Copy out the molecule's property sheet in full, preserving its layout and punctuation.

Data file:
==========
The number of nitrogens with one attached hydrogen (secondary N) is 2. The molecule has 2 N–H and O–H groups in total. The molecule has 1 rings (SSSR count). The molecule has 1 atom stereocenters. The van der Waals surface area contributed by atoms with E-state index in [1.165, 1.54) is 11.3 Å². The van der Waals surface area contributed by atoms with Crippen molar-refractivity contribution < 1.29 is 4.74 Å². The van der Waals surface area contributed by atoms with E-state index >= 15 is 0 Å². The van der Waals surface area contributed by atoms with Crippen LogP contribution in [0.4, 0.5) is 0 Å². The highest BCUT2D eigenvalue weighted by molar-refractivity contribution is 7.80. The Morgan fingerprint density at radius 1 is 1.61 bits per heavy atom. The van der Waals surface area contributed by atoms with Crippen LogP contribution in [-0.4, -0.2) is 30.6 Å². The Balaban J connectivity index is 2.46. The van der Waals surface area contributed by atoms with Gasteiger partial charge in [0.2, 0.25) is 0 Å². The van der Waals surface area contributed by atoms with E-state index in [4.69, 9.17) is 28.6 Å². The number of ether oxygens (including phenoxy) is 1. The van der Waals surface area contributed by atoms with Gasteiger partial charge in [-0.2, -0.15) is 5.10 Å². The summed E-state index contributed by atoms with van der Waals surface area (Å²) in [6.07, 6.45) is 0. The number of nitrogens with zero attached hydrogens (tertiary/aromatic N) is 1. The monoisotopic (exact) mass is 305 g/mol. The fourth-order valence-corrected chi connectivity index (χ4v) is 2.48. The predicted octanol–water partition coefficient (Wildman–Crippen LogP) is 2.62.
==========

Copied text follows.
The number of nitrogens with one attached hydrogen (secondary N) is 2. The molecule has 2 N–H and O–H groups in total. The molecule has 1 rings (SSSR count). The molecule has 1 atom stereocenters. The van der Waals surface area contributed by atoms with E-state index in [1.165, 1.54) is 11.3 Å². The van der Waals surface area contributed by atoms with Crippen molar-refractivity contribution < 1.29 is 4.74 Å². The van der Waals surface area contributed by atoms with E-state index >= 15 is 0 Å². The van der Waals surface area contributed by atoms with Crippen LogP contribution in [0.4, 0.5) is 0 Å². The highest BCUT2D eigenvalue weighted by molar-refractivity contribution is 7.80. The Morgan fingerprint density at radius 1 is 1.61 bits per heavy atom. The van der Waals surface area contributed by atoms with Crippen LogP contribution in [-0.4, -0.2) is 30.6 Å². The Balaban J connectivity index is 2.46. The van der Waals surface area contributed by atoms with Gasteiger partial charge in [0.2, 0.25) is 0 Å². The van der Waals surface area contributed by atoms with E-state index in [4.69, 9.17) is 28.6 Å². The number of ether oxygens (including phenoxy) is 1. The van der Waals surface area contributed by atoms with Gasteiger partial charge in [-0.2, -0.15) is 5.10 Å². The summed E-state index contributed by atoms with van der Waals surface area (Å²) in [6.07, 6.45) is 0. The number of nitrogens with zero attached hydrogens (tertiary/aromatic N) is 1. The monoisotopic (exact) mass is 305 g/mol. The fourth-order valence-corrected chi connectivity index (χ4v) is 2.48. The predicted octanol–water partition coefficient (Wildman–Crippen LogP) is 2.62.